My dream, though, is for the Post to become something new.  Bezos is certainly not afraid of innovation.  He might reshape The Washington Post into a model of what Journalism in the future could be.  How he would do that is unknown, because no one has cracked that nut yet.  If anyone can figure it out, Bezos can.  Currently, The Washington Post online looks exactly like a newspaper.  Online content and digital content are two very different animals, and I hope Bezos can move the Post, and thus the entire industry, towards a more sustainable and interesting model.

Some Thoughts on RSS Readers

Given the end of Google Reader, I've been thinking about RSS readers again.  Those who know me are aware that it's a subject I've been thinking about for a long time.  I've already decided to write my own, and Reporters' Labs Better RSS Reader challenge has me thinking about what an RSS reader should be.

1. An RSS Reader Should be Simple

This is why I don't like magazine style layouts.  I can't find what I need.  RSS is, without a doubt, one of the more useful ideas to come along, and it's great that people are using it in different ways.  For me, though, an RSS reader that's beautiful isn't necessarily better than one that's functional.

2. It Should Aggregate, Not Suggest

Google Reader could suggest feeds based on what you had already subscribed to.  Do we really need that?  I know I have never used it.  Just because I subscribe to XKCD doesn't mean I want to subscribe to SMBC (though I subscribe to both).  Feed discovery is an entirely different process from feed aggregation.  There are plenty of sites that can help someone find new things to read.  Reddit and Hacker News both come to mind.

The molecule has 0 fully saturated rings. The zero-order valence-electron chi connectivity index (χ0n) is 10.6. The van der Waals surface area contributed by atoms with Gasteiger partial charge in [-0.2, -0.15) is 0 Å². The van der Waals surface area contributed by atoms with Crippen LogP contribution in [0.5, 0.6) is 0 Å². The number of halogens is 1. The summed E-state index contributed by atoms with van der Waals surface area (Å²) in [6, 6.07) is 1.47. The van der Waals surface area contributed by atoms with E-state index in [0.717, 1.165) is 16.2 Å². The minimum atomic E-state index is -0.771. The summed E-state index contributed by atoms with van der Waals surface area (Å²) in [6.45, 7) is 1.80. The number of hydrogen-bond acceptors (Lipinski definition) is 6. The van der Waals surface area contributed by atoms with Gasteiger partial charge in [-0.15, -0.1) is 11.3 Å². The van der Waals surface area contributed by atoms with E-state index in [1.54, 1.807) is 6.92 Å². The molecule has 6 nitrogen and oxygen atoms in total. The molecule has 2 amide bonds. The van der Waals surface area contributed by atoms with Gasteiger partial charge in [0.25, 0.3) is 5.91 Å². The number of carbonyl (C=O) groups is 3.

3. Analytics are Important

This seems to conflict with the first point, but analytics can be incredibly useful.  It's nice to know what I'm actual clicking on.  It's great to know how long it's been since a feed has been updated.  NetNewsWire does a good job of this.  It could be better, though.  How about indicating what stories are being reported across a wide range of followed sources, and even more importantly, which stories aren't being reported as often.  An even more interesting property would be how many sources various sites are referring to for any particular story.  If it all leads back to one source, it is most likely bogus, or at least suspect.  Obviously, implementing "source tracing" would be non-trivial, but I'm sure it can be done.

4. Social Media Sharing isn't Necessary